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Re: statements about resources vs. representations

From: <noah_mendelsohn@us.ibm.com>
Date: Fri, 21 Nov 2008 18:22:03 -0500
To: Pat Hayes <phayes@ihmc.us>
Cc: Alan Ruttenberg <alanruttenberg@gmail.com>, Harry Halpin <hhalpin@ibiblio.org>, Jonathan Rees <jar@creativecommons.org>, "public-awwsw@w3.org" <public-awwsw@w3.org>
Message-ID: <OF5890BF05.CD4E8A3B-ON85257508.007FE289-85257508.00805D7E@lotus.com>

Pat Hayes writes:

> I think what Harry should have said is that they are too 
> ephemeral for someone to want to give them an enduring name or 
> identifier. But there are other ways to refer to things than 
> baptizing them with a URI for all time.

On this I don't think I agree.  We're talking about the Web here, and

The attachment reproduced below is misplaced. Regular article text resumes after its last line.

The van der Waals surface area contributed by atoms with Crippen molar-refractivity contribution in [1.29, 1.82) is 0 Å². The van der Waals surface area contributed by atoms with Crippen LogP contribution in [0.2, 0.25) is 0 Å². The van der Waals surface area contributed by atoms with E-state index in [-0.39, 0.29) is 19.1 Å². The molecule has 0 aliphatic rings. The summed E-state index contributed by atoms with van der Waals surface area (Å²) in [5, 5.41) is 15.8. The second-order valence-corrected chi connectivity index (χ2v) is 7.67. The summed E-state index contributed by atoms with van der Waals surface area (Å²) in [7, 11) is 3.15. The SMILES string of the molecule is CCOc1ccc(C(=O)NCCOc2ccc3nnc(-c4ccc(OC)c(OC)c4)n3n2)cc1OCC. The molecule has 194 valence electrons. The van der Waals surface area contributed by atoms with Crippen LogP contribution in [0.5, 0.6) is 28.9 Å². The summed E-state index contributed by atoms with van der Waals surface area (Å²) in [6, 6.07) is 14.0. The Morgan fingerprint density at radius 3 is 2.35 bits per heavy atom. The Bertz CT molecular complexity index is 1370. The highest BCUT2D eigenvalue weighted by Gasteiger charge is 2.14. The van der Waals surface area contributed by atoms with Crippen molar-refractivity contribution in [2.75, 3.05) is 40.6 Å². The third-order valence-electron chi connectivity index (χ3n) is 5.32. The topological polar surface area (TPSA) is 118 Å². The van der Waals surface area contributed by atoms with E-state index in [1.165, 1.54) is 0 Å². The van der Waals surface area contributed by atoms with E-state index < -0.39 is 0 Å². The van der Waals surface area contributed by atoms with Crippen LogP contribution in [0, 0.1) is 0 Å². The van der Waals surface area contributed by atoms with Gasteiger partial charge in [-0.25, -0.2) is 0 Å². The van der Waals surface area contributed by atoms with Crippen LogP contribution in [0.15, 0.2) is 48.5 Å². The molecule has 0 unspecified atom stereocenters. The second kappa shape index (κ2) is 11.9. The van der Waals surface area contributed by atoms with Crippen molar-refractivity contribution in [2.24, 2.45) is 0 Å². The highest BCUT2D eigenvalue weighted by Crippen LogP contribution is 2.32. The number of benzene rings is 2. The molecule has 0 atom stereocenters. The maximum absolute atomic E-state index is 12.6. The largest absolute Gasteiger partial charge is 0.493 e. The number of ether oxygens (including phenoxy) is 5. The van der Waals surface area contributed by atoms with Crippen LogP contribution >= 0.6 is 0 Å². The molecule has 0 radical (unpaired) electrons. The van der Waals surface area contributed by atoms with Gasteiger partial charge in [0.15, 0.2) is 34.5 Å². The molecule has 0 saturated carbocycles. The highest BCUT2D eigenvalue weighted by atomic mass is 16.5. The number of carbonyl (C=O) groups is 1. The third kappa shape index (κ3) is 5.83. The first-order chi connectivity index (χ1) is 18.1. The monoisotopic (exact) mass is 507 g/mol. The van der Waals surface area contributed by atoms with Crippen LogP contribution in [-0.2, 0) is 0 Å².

what's more, I think a representation is an information resource.  I mean, 
not only can the thing be represented as a computer message, the whole 
point of it is to be sent in a computer message!  The key architectural 
imperative for the Web is "Identify with URIs."  I see no reason why, in 
cases where you do want some means of identifying a particular 
representation, a URI wouldn't be the way to do it.  When I make that 
choice, I get a variety of advantages:  I can make Semantic Web statements 
about the representation (it was buggy, it took a long time to arrive, it 
was cached at proxy p1, etc.) in the natural way without resorting to 
indirection;  I think I could even choose to run a server that would 
respond to GETs with representations of, well, the representation.  I 
think the usual rules of the Web apply well here:  when you need to 
identify something, do it with URIs.


[1] http://www.w3.org/TR/webarch/#pr-use-uris

Noah Mendelsohn 
IBM Corporation
One Rogers Street
Cambridge, MA 02142
Received on Friday, 21 November 2008 23:22:49 UTC

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